Refrigerant reclaimers are companies that reprocess used refrigerant back to virgin specifications. EPA restricts the resale of used refrigerant to a new owner, unless it has been reclaimed by an EPA-certified refrigerant reclaimer. Reclaimers are required to return refrigerant to the purity level specified in ARI Standard 700 (an industry-set purity standard) and to verify this purity using the laboratory protocol set forth in the same standard. In order to be recognized by EPA, refrigerant reclaimers must certify to the Section 608 Recycling Program Manager at EPA headquarters that they are complying with these requirements and that the information given is true and correct. Certification must also include the name and address of the reclaimer and a list of equipment used to process and to analyze the refrigerant. In addition, a checklist helps prospective reclaimers provide appropriate information for EPA to review.
Refrigeration and air-conditioning equipment that is typically dismantled on-site before disposal (e.g., retail food refrigeration, central residential air conditioning, chillers, and industrial process refrigeration) has to have the refrigerant recovered in accordance with EPA's requirements for servicing prior to their disposal. However, equipment that typically enters the waste stream with the charge intact (e.g., motor vehicle air conditioners, household refrigerators and freezers, and room air conditioners) are subject to special safe disposal requirements.
Under these requirements, the final person in the disposal chain (e.g., a scrap metal recycler or landfill owner) is responsible for ensuring that refrigerant is recovered from equipment before the final disposal of the equipment. If the final person in the disposal chain accepts appliances that no longer hold a refrigerant charge, that person is responsible for maintaining a signed statement from whom the appliance/s is being accepted. The signed statement must include the name and address of the person who recovered the refrigerant, and the date that the refrigerant was recovered, or a copy of a contract stating that the refrigerant will be removed prior to delivery. EPA does not mandate a sticker as a form of verification that the refrigerant has been removed prior to disposal of the appliance. Such stickers do not relieve the final disposer of their responsibility to recover any remaining refrigerant in the appliance, unless the sticker consists of a signed statement that includes the name and address of the person who recovered the refrigerant, and the date that the refrigerant was recovered.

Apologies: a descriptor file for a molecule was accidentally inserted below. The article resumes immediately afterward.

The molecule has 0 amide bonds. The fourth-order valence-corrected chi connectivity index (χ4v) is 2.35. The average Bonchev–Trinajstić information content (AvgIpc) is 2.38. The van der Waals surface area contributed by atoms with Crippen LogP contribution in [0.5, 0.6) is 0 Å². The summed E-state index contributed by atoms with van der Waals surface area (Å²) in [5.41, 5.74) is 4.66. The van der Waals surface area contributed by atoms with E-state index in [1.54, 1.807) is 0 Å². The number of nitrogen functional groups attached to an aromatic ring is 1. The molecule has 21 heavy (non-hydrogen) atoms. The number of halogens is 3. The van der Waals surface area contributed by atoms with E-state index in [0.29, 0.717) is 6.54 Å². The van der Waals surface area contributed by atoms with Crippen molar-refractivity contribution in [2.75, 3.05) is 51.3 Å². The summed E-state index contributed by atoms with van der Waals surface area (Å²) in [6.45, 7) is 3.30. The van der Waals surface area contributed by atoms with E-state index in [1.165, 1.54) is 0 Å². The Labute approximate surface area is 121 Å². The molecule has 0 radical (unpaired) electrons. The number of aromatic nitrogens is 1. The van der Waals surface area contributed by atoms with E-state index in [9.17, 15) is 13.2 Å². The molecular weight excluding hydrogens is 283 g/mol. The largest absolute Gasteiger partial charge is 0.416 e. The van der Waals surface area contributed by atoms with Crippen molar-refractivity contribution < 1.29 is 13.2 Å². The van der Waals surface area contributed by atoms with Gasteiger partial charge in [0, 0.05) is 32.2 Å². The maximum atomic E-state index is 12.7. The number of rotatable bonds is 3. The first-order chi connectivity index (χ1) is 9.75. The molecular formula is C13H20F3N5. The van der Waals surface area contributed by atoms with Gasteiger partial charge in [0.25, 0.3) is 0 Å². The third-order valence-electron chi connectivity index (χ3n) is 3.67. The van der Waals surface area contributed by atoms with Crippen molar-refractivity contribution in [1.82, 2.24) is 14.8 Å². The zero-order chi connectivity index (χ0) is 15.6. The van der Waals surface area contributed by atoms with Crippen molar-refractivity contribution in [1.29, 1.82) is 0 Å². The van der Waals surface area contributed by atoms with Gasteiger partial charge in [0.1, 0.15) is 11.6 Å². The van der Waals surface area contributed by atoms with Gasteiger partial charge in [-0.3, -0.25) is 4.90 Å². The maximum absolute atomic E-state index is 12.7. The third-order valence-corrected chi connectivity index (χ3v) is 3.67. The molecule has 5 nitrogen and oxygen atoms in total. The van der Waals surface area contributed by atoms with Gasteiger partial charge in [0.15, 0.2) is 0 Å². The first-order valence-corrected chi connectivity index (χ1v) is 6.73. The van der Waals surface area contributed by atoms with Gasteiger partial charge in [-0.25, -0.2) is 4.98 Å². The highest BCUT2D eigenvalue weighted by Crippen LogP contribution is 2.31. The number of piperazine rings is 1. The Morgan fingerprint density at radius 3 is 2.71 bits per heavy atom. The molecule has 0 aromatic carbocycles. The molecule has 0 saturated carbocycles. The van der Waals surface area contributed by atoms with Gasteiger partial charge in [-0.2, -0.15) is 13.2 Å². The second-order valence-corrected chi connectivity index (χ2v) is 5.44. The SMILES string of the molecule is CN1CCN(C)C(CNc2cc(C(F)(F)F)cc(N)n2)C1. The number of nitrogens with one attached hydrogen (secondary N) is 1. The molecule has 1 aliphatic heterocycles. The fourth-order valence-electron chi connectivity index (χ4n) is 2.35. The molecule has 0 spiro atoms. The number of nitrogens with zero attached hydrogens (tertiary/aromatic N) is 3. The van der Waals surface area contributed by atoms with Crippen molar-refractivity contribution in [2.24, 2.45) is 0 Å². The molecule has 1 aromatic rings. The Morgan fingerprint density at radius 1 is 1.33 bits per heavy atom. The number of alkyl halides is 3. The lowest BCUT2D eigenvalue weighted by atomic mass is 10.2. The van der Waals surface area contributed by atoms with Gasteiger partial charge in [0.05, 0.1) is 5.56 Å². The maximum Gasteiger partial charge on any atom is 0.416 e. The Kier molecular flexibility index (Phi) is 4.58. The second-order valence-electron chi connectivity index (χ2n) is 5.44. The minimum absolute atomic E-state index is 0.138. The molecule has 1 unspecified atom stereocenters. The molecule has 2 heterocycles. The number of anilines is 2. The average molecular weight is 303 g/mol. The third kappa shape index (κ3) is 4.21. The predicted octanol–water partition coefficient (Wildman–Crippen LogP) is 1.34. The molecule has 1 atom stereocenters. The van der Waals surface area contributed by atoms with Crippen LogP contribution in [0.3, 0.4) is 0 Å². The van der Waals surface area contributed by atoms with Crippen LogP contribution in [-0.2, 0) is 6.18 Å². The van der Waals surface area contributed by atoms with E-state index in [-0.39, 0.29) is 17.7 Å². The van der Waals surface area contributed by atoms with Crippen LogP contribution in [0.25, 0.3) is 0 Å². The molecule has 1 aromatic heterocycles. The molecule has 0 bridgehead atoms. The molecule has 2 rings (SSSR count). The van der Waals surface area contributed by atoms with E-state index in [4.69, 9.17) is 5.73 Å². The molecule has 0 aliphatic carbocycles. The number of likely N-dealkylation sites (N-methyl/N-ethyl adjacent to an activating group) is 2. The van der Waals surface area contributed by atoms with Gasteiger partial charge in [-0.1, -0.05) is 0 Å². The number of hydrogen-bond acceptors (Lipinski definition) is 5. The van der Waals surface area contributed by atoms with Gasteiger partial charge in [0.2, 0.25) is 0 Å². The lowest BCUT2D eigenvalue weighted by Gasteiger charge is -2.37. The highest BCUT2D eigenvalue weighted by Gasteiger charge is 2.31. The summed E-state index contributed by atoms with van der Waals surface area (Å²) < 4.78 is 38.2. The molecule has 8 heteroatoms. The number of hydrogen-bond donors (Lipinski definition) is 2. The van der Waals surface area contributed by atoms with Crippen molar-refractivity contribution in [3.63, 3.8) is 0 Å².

Technician certification is not required for individuals removing refrigerant from small appliances, motor vehicle air conditioners, and motor vehicle-like air conditioners, when preparing them for disposal. However, the equipment used to recover refrigerant from appliances prior to their final disposal must meet the same performance standards as refrigerant recovery equipment used prior to servicing, Persons involved in the final disposal of appliances must certify to their EPA Regional Office that they have obtained and are properly using EPA certified refrigerant recovery equipment. A sample form is available here (4 pp, 141 kb).
EPA also facilitates the recovery of refrigerant through its Responsible Appliance Disposal (RAD) Program.
- servicing appliances that contain 50 or more pounds of refrigerant must provide the owner with an invoice that indicates the amount of refrigerant added to the appliance. Technicians must also keep a copy of their proof of certification at their place of business.
- Owners or Operators
- of appliances that contain 50 or more pounds of refrigerant must keep servicing records documenting the date and type of service, as well as the quantity of refrigerant added.
- who sell CFC and HCFC refrigerants must retain invoices that indicate the name of the purchaser, the date of sale, and the quantity of refrigerant purchased.
- must maintain records of the names and addresses of persons sending them material for reclamation and the quantity of material sent to them for reclamation. This information must be maintained on a transactional basis. Within 30 days of the end of the calendar year, reclaimers must report to EPA the total quantity of material sent to them that year for reclamation, the mass of refrigerant reclaimed that year, and the mass of waste products generated that year.
EPA is performing random inspections, responding to tips, and pursuing potential cases against violators. Under the Act, EPA is authorized to assess fines of up to $37,500 per day for any violation of these regulations. Information on selected enforcement actions is available in the enforcement section.
If you suspect or witness unlawful releases of refrigerant or other violations of the Clean Air Act regulations, you can file a report easily and anonymously by visiting EPA's Office of Enforcement and Compliance Assurance website.
For further information concerning regulations related to stratospheric ozone protection, please call the Stratospheric Ozone Information Hotline: 1-800-296-1996. Lists of certified equipment may be obtained by contacting The Air Conditioning, Heating, and Refrigeration Institute (AHRI) at 703-524-8800 and Underwriters Laboratories (UL) at 877-854-3577.